Military Subsistence Program Historical Background

To sustain troops under the operational demands and logistical constraints of modern warfare, military subsistence must possess characteristics markedly distinct from those of food products successful in the commercial marketplace. No program of research and development to diagnose and meet peculiarly military subsistence problems existed, or was even envisioned, until the then Office of the Quartermaster General (OQMG) established the Subsistence Research Laboratory at the Chicago Quartermaster Depot on July 24, 1936—less than six years before Pearl Harbor.

The World War I experience, without people knowledgeable in subsistence and unaided by systematic scientific investigation of military requirements, left procurement officials often dependent on almost miraculous improvisations by individuals within the food industry and the army. The troops were fed and the war won but the food margin was frequently so narrow that OQMG feared it could easily go the other way in the future if not addressed in time. The OQMG established the QM Subsistence School in 1919 toward generating a cadre of military experts in subsistence procurement, inspection, processing, transportation, and storage. Partly because of budgetary problems, the school was deactivated on June 30,1936.

The new laboratory became heir to the school's research equipment, primarily a reasonably adequate kitchen, and was authorized $300 for supplies and equipment. It began operations with a staff of three: an officer-in-charge and two civilians who had worked at the school. Its official objectives were "to test foods and new style packaging of dryers already have reduced the space requirement three to four times with no reduction in production. Microwave bread baking could mean smaller bakeries located closer to their markets and have a significant impact on transportation costs. Microwave-assisted baking is another process that could find a niche in the supermarket bakeries to provide just-in-time baked products and thereby eliminate the daily loss of excess product to ensure latecoming shoppers of the same choice available to early shoppers.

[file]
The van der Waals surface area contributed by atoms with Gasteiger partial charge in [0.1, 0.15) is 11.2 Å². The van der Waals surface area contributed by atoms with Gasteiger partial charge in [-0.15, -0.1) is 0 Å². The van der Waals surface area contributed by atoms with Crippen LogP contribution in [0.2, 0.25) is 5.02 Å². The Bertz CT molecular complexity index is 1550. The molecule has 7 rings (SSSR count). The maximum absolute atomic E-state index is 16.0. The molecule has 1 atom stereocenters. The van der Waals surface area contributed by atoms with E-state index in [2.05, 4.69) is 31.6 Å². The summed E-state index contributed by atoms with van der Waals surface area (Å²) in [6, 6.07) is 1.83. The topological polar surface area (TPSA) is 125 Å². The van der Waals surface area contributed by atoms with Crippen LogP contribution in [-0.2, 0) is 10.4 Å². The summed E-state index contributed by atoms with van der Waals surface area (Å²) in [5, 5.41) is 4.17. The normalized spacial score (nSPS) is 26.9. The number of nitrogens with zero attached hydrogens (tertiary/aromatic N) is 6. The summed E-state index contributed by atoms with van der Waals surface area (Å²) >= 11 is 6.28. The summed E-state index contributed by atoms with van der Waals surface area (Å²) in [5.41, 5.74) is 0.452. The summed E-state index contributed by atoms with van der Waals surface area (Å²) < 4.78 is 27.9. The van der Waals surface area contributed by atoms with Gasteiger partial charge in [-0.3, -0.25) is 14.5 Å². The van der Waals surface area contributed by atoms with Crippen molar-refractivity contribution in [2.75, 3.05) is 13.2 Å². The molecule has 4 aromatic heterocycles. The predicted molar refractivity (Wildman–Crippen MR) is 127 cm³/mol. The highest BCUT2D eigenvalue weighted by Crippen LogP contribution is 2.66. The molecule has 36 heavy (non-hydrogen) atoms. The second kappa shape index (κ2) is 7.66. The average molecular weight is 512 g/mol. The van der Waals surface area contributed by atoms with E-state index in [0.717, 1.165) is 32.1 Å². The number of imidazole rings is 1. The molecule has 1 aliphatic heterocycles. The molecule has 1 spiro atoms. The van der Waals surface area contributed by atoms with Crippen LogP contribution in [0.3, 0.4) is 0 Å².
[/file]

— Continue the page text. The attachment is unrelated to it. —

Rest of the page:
Existing processes may be improved by including a microwave capability. Depending on the process, microwave heating could be applied as a preheating step, be built into existing equipment for simultaneous application of two or more forms of heating, or added on at the end of conventional equipment to increase the production rate.

Tools are available to evaluate new microwave processes without resorting to empirical methods alone. Microwave-compatible temperature-measuring systems are being used today. Infrared detectors are being used to follow surface temperature changes that can be translated into meaningful feedback data to control subsequent microwave input. Microwave radiometry, which has been demonstrated in measurement of temperature in human muscle tissue undergoing diathermy, could conceivably be used to noninvasively monitor product temperature during microwave pasteurization and sterilization to provide data for FDA approval. Continuous weighing systems have been used to monitor weight changes during microwave processing. There also is a large body of dielectric property data in the literature that can be useful in mathematical modeling and computer simulation in process development. All in all microwave processing has a promising future.

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